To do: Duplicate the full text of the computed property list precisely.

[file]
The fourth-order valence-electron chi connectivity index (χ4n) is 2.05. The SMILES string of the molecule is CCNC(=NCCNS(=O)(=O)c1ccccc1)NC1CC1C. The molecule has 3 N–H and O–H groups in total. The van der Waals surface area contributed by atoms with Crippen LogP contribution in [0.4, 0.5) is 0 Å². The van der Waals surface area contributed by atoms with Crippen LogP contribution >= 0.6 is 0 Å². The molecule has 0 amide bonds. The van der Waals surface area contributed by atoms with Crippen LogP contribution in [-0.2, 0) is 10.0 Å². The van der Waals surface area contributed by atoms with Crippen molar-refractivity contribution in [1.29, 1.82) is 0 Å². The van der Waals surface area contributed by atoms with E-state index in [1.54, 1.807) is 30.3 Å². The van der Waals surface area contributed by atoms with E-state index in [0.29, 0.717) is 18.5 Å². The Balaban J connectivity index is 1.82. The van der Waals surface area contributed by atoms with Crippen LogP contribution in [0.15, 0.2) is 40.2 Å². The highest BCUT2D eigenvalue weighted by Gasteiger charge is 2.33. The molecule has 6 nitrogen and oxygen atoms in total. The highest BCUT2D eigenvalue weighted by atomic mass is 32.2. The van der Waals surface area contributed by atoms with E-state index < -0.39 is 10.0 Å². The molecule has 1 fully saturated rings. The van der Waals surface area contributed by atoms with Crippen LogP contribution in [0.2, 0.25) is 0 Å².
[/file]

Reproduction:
The fourth-order valence-electron chi connectivity index (χ4n) is 2.05. The SMILES string of the molecule is CCNC(=NCCNS(=O)(=O)c1ccccc1)NC1CC1C. The molecule has 3 N–H and O–H groups in total. The van der Waals surface area contributed by atoms with Crippen LogP contribution in [0.4, 0.5) is 0 Å². The van der Waals surface area contributed by atoms with Crippen LogP contribution >= 0.6 is 0 Å². The molecule has 0 amide bonds. The van der Waals surface area contributed by atoms with Crippen LogP contribution in [-0.2, 0) is 10.0 Å². The van der Waals surface area contributed by atoms with Crippen molar-refractivity contribution in [1.29, 1.82) is 0 Å². The van der Waals surface area contributed by atoms with E-state index in [1.54, 1.807) is 30.3 Å². The van der Waals surface area contributed by atoms with E-state index in [0.29, 0.717) is 18.5 Å². The Balaban J connectivity index is 1.82. The van der Waals surface area contributed by atoms with Crippen LogP contribution in [0.15, 0.2) is 40.2 Å². The highest BCUT2D eigenvalue weighted by Gasteiger charge is 2.33. The molecule has 6 nitrogen and oxygen atoms in total. The highest BCUT2D eigenvalue weighted by atomic mass is 32.2. The van der Waals surface area contributed by atoms with E-state index < -0.39 is 10.0 Å². The molecule has 1 fully saturated rings. The van der Waals surface area contributed by atoms with Crippen LogP contribution in [0.2, 0.25) is 0 Å².